So what happens when a node has poor connectivity or the other nodes realise that it’s malicious and attempting to attack the Network? The nodes all vote using PARSEC. And if consensus is reached, they remove the Node from their list of peers, forcing the node to leave. It’s a pariah. No honest node will accept any of its messages. It has no option but to disconnect.

PARSEC and Joining the Network

PARSEC is also used by any node that wants to join the Network. A node following PARSEC notifies others that there’s a new node who wants to join. Voting time once again — and, when the existing nodes reach consensus, the new node joins.

But how does the new node catch up with what’s been happening? Where does it go to learn the existing history of the Network?

This is the really interesting bit. After being voted in, the new nodes get sent the whole gossip graph of the Network at that point in time. So the newcomer can now trace the history of consensus on the Network all the way from its genesis to the present day. It can use this to derive a provably correct list of current members by replaying every single membership change that’s taken place since the start of that Section of the Network.

And now the graph’s updated — to show that the new Node has joined the Network and is a full member.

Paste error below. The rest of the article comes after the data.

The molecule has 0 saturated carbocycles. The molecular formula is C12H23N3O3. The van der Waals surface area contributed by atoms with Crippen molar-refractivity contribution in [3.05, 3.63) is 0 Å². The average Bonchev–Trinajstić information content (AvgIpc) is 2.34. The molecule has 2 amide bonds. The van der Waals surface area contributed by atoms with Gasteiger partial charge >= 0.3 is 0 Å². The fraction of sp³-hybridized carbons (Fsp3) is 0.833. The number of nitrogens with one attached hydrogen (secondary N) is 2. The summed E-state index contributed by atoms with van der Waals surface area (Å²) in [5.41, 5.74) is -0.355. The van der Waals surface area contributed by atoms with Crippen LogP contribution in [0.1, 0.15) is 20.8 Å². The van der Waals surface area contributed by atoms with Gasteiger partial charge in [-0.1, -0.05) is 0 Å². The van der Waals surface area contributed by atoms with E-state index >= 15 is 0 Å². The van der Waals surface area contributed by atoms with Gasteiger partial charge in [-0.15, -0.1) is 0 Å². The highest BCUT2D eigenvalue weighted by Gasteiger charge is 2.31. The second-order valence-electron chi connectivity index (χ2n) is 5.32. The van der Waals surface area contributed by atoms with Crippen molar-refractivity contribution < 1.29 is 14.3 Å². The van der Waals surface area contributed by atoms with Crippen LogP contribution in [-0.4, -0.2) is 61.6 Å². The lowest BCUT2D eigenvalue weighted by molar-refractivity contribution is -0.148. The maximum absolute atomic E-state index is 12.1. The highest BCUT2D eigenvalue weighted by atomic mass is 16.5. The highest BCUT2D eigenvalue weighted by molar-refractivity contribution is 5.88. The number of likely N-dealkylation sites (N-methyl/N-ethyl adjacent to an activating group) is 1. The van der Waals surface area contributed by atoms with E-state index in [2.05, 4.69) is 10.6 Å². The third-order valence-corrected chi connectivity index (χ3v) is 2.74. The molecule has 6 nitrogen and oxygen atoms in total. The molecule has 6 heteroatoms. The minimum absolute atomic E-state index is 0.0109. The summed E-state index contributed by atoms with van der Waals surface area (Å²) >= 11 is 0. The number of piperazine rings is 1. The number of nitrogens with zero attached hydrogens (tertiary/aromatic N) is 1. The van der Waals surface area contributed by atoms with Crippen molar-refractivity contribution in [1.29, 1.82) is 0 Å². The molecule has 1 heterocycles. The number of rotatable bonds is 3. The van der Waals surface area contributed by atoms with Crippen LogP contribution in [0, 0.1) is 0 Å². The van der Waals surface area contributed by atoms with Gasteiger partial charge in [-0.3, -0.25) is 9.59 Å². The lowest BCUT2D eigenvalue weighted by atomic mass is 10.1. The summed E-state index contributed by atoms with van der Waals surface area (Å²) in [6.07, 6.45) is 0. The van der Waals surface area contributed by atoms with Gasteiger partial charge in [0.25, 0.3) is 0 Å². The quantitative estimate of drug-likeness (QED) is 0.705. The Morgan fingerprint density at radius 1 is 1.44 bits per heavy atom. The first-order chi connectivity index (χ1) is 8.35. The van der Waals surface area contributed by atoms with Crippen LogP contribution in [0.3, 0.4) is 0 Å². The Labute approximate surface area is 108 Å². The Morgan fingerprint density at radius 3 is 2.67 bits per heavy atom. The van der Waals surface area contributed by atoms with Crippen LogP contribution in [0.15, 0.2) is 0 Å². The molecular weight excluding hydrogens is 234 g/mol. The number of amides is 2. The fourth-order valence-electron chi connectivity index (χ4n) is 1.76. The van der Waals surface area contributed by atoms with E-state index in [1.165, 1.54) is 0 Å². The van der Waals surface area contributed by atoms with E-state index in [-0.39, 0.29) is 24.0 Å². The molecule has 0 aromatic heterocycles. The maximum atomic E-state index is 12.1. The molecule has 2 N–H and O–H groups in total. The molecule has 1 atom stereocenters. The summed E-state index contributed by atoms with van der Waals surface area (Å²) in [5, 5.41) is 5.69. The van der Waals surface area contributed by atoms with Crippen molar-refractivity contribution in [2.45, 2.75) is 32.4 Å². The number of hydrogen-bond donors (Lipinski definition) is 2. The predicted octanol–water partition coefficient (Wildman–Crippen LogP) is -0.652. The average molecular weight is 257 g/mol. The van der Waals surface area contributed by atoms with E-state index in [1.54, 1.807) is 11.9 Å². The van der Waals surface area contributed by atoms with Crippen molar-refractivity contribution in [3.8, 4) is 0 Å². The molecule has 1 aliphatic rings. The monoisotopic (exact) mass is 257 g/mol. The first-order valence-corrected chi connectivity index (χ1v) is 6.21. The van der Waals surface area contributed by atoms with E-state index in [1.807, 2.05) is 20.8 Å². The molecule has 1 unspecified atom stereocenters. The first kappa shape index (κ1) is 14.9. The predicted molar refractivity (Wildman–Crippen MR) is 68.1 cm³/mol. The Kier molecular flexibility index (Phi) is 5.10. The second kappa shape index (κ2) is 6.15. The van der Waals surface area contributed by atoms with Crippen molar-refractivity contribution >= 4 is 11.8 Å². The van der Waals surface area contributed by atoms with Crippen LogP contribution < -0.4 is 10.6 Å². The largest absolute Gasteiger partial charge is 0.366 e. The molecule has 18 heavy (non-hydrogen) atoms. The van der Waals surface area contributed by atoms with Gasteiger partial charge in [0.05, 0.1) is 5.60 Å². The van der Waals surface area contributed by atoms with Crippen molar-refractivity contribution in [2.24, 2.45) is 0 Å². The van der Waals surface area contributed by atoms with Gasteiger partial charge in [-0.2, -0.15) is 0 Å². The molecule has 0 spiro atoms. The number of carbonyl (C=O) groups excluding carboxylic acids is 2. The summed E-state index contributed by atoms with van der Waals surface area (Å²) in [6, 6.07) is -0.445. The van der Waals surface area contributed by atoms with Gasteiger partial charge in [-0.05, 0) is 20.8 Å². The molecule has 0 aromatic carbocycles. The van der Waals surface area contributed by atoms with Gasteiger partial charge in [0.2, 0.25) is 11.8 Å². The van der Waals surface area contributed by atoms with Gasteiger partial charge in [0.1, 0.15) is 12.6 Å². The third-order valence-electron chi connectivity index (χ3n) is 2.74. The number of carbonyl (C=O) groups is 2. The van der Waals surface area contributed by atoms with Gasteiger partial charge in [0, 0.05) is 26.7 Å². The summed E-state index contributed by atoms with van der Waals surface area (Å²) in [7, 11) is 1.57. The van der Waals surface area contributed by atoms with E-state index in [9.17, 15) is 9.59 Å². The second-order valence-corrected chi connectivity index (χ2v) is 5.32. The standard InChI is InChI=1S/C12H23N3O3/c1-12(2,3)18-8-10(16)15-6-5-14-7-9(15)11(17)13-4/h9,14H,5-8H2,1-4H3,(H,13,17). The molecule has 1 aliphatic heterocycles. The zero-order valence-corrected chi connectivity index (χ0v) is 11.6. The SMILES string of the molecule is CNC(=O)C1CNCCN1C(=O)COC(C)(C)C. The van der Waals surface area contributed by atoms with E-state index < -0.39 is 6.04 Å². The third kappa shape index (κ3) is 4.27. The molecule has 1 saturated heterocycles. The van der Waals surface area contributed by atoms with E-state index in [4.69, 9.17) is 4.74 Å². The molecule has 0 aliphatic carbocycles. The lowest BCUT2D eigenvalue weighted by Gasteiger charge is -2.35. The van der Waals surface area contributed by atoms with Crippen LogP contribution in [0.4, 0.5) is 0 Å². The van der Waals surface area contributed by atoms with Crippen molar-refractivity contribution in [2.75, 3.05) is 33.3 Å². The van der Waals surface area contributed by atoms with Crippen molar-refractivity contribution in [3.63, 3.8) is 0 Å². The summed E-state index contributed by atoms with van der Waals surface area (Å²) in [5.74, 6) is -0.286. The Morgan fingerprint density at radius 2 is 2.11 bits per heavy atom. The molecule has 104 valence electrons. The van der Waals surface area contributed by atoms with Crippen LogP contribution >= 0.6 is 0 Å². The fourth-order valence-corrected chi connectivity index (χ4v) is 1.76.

Conclusion

If you’re building permissionless networks, this is a well-known challenge. When you can’t use something like a proof-of-work blockchain (because the restrictions of throughput and encryption restrictions in blockchain tech don’t scale for a project like ours), the answer isn’t straightforward. But now hopefully you can see how the SAFE Network provides a solution.

Of course, this is a part of the puzzle — not the final solution. But with each passing day, we’re getting closer to that all-important SAFE-Fleming release. Next up, we’ll be diving into Malice Detection and Secure Message Relay, amongst many other concepts — but we’ll leave that for another day…

If you’ve got any questions, just give us a shout — either in the comments below, on the Forum or on any of the usual social media channels.

As ever, thanks for reading!